Ted S Warren / AP
Same Bat Channel, Same Bat Station
Watching the first inning of last night;s game I got excited that maybe this road trip might be the right thing to get our bats again stroking the ball and producing a few more runs than the opponent. Little did I know that the walk and those two hits in the first inning would be the highlight of the Rays night. There was excitement knowing that lead-off man Jason Bartlett was 5-8 lifetime against Seattle starter Jarrod Washburn. And when he lead off the game with a walk, you knew something was about to happen. After Carl Crawford hit a flutter ball to short for a quick out, the Rays began to flex a little muscle.
Evan Longoria kept his bat going by stroking a nice RBI-double into the left field corner that Endy Chavez had trouble with as it bounced oddly off the wall. Pat Burrell, who had been hitting at a .357 clip in his last 4 starts, hit a ball up the middle to score Longoria and put the Rays up early 2-0. But after that, the Rays again fell into their recent funk of going down 1-2-3 both in the second and third innings. Burrell did again try and get something started in the fourth inning when he hit another ball up the middle for a single, but after a Ben Zobrist hard blast that landed just at the bottom of the left field wall, both men ended up stranded on base for the Rays.
It is not frustrating that Zobrist hit that laser beam to left, but it did get there too fast, or the Rays might have had a chance to get Burrell home. It was one of those moments where a great hit hindered the end result. And that has been one of the foundation points to the Rays not getting some of their needed runs this year. Either we are popping the ball with mustard, or we are not stringing them along to make a sustainable rally to win. Scattered hits and walks will not win games, but they are showing that the ability is there and the formula can work. That is what is so unnerving about the slow start to the 2009 season. The team is doing the right things and getting hits, but not in a consistent manner by stringing them together and posting rallies of any duration.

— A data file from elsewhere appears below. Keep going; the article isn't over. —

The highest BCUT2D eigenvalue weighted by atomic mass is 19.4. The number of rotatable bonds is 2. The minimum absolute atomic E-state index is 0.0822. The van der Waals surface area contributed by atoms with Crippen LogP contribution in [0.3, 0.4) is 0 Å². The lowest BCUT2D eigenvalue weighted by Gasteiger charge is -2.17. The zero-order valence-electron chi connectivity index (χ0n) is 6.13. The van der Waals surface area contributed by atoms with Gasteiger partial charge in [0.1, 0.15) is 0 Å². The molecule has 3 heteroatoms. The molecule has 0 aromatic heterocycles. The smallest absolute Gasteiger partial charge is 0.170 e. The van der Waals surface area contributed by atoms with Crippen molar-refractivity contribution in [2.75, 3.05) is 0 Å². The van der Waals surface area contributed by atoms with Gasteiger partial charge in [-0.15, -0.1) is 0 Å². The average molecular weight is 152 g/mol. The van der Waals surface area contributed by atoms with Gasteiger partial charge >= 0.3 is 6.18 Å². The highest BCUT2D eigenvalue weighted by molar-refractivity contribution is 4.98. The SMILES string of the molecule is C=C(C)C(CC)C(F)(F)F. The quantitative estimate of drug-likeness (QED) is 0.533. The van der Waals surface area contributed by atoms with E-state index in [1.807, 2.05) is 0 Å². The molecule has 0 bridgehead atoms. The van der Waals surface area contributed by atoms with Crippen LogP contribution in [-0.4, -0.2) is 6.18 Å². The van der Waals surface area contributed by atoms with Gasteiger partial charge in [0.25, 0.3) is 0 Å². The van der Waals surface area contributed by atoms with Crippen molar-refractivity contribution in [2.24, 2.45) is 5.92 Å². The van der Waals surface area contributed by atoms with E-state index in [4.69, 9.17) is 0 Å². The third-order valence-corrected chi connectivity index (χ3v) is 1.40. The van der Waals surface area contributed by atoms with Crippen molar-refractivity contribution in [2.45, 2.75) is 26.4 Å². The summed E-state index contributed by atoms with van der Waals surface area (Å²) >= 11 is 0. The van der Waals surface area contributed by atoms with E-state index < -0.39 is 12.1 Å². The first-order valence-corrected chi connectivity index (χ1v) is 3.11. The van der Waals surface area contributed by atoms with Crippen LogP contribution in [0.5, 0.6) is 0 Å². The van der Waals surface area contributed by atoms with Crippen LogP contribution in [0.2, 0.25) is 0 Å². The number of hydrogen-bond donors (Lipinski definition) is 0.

Feast or fathom is the word for their offense so far in 2009. And Maddon is confident that the team will shake this and be fine this year. It is early, and we know this is a better team in 2009 than the AL Pennant-winning club of 2008, but getting into the AL East cellar early might not play well in the long run. From that fourth inning on, the Rays had 4 base runners the rest of the night. Longoria walked in the fifth inning, Gabe Kapler hit a awesome double, his fourth of the year in the seventh inning, and Carlos Pena finally got on base with a walk after three straight strikeouts. And in a last ditch effort to get a victory, Dioner Navarro lead-off the ninth inning with a single to center field, but was left stranded after two quick fly outs and Bartlett being called out on strikes to end the game.
Ted S. Warren / AP
The Best Offense is a Good Defense
You know that quote had to come from a military leader, because a baseball manager would love the essence of that quote, but hate the result. But the Rays again showed some tremendous defensive effort, which included some nifty and classic Longoria moments. At least three times in the game, the Mariners were testing the Rays third baseman. This included two times just by Ichiro, but he completed the outs all three times gunning down even the speedy Ichiro.
But one bunt did go a bit wrong in the first inning. Ken Griffey Jr., who has been known for knee problems put a ball down in front of the mound and was speeding to first as Rays starter Andy Sonnanstine picked the ball up and threw off line a bit to give the Mariner’s their second base runner of the game. Sonnanstine did get an error on the throw, but the play did not end up coming back to haunt him tonight. But in the third inning, Akinora Iwamura made one of the best plays of the night when he took a ball hit by Adrian Beltre up the middle and went deep into the hole just on the outfield grass and gloved the ball and threw blindly to first to just get Beltre and retired the Mariners 1-2-3 for the first time tonight.